Still, Bates tells me, he had ambitions for the piece that went beyond the tidy pleasure of a classic puzzle game. "I did want the game to be 'about' something," he says, "and that something is Identity. I wanted to explore how people come to decide who they are and how they define themselves... There isn’t some grand message here, although there is an abiding sense that your identity is strongly linked to what you decide to do."
This aspect of the story comes out mostly in conversations with the NPCs, and in their responses to a memory-jogging spell. There are a few characters who will only respond to this spell by remembering some minor errand, but many of them will respond with information about formative events in their lives.
Of the game's 29 NPCs, the most important (and persistently accessible) are your six fellow inventors. All of these have some form of origin story, some reason for choosing to focus on this particular type of invention. The man working on better ways to transport medical supplies is responding to the death of a beloved aunt who lived in a poor neighborhood with limited access to services. The attractive twins are working on a duplication device, and grumbling about being pigeonholed by people who don't respect them for their genius.
As Bates himself is quick to acknowledge, the identity theme recedes to the background in comparison to the puzzles. Thaumistry doesn't force the player to engage with character identity directly; there are no puzzles dependent on understanding the personality of an NPC. (There's one possible exception, but it applies to a non-human being.) Some of this comes about because he wanted to avoid dialogue trees, with conversations instead triggered by simple commands like ASK LUIZ ABOUT TOPIC, but that meant severely constraining how much of any given character's backstory he could require a player to understand.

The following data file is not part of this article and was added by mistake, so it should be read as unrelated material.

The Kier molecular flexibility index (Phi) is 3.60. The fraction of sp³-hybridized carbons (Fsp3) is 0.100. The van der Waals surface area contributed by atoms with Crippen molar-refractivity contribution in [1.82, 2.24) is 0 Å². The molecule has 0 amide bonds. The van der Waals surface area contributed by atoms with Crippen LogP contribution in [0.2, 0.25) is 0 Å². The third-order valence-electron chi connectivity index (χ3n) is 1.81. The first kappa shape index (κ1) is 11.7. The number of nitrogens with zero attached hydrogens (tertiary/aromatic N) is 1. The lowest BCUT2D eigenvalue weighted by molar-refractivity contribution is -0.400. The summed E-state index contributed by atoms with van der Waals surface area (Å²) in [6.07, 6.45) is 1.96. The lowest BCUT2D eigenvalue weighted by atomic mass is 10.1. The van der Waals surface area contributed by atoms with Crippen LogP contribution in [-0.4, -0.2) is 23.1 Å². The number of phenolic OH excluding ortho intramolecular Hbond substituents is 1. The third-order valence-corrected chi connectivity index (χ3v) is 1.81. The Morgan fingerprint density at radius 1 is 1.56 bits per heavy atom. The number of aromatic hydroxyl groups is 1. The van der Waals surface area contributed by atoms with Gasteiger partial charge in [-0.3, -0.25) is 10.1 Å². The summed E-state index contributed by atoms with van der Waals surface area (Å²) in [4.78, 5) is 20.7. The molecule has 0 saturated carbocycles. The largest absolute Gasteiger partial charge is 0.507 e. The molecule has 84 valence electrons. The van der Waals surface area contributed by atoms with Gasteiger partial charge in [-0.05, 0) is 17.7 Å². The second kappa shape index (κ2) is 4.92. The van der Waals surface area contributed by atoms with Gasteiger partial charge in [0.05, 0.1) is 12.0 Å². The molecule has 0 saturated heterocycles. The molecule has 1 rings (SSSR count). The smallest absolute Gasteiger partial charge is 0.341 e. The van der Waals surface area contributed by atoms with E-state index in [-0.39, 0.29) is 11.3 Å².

Whenever there's a contest between the theme and a puzzle design, the puzzle design wins out: several characters send the player on rather selfish fetch-quests though their personalities suggest they should be more willing to offer altruistic help.
Thaumistry's streamlined writing also serves the puzzles better than it serves the themes. Bates deliberately avoids nuances that might confuse the player or send them down the wrong track. From the beginning, the NPCs tend towards the cartoonish. You have an energetic guide called Jack who practically bounces off the walls. Later characters will state their reasons for action in the plainest possible language. For instance:
"I remember the first time I held a check for a million dollars in my hand," he says. "I felt... disappointed." He pauses. "That’s when I knew there was more to life than just making money."
The statement is abstract and impersonal. We're given no context to what this character felt before the discovery. There’s no personal spin.
None of this is to say that a text adventure can't get into questions of identity or moral formation, only that Thaumistry does not explore that territory very deeply. One of the great pleasures of parser-based fiction is the way it lets an author define their own interaction verbs—verbs that then serve as a writing prompt for future development, as the author is required again and again to decide what that particular verb will do to this particular object or person.
That's especially true in a spell-casting game like this one, where the spells can be defined to do more or less whatever you choose. In Thaumistry, Bates gives us only one verb for exploring identity, the memory spell—but many more verbs for exploring belches, levitation, or the results of squeezing something around the middle.